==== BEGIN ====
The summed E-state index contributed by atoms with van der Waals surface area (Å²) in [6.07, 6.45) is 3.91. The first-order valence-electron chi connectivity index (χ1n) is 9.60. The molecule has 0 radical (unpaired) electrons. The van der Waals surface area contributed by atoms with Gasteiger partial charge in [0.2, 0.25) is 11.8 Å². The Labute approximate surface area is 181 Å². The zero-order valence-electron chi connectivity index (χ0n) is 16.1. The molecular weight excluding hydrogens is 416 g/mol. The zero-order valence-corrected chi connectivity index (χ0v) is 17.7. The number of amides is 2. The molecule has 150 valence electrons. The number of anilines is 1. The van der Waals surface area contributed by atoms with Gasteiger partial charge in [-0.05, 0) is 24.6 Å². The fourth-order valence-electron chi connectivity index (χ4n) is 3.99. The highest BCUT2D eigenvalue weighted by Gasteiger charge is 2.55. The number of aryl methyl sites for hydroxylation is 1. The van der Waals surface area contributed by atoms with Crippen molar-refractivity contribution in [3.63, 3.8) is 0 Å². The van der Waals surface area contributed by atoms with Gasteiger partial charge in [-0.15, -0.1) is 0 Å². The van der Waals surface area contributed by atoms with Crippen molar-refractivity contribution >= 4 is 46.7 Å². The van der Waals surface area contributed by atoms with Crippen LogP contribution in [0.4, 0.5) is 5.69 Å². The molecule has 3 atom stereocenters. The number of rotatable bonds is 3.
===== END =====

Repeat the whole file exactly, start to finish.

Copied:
The summed E-state index contributed by atoms with van der Waals surface area (Å²) in [6.07, 6.45) is 3.91. The first-order valence-electron chi connectivity index (χ1n) is 9.60. The molecule has 0 radical (unpaired) electrons. The van der Waals surface area contributed by atoms with Gasteiger partial charge in [0.2, 0.25) is 11.8 Å². The Labute approximate surface area is 181 Å². The zero-order valence-electron chi connectivity index (χ0n) is 16.1. The molecular weight excluding hydrogens is 416 g/mol. The zero-order valence-corrected chi connectivity index (χ0v) is 17.7. The number of amides is 2. The molecule has 150 valence electrons. The number of anilines is 1. The van der Waals surface area contributed by atoms with Gasteiger partial charge in [-0.05, 0) is 24.6 Å². The fourth-order valence-electron chi connectivity index (χ4n) is 3.99. The highest BCUT2D eigenvalue weighted by Gasteiger charge is 2.55. The number of aryl methyl sites for hydroxylation is 1. The van der Waals surface area contributed by atoms with Crippen molar-refractivity contribution in [3.63, 3.8) is 0 Å². The van der Waals surface area contributed by atoms with Gasteiger partial charge in [-0.15, -0.1) is 0 Å². The van der Waals surface area contributed by atoms with Crippen molar-refractivity contribution >= 4 is 46.7 Å². The van der Waals surface area contributed by atoms with Crippen LogP contribution in [0.4, 0.5) is 5.69 Å². The molecule has 3 atom stereocenters. The number of rotatable bonds is 3.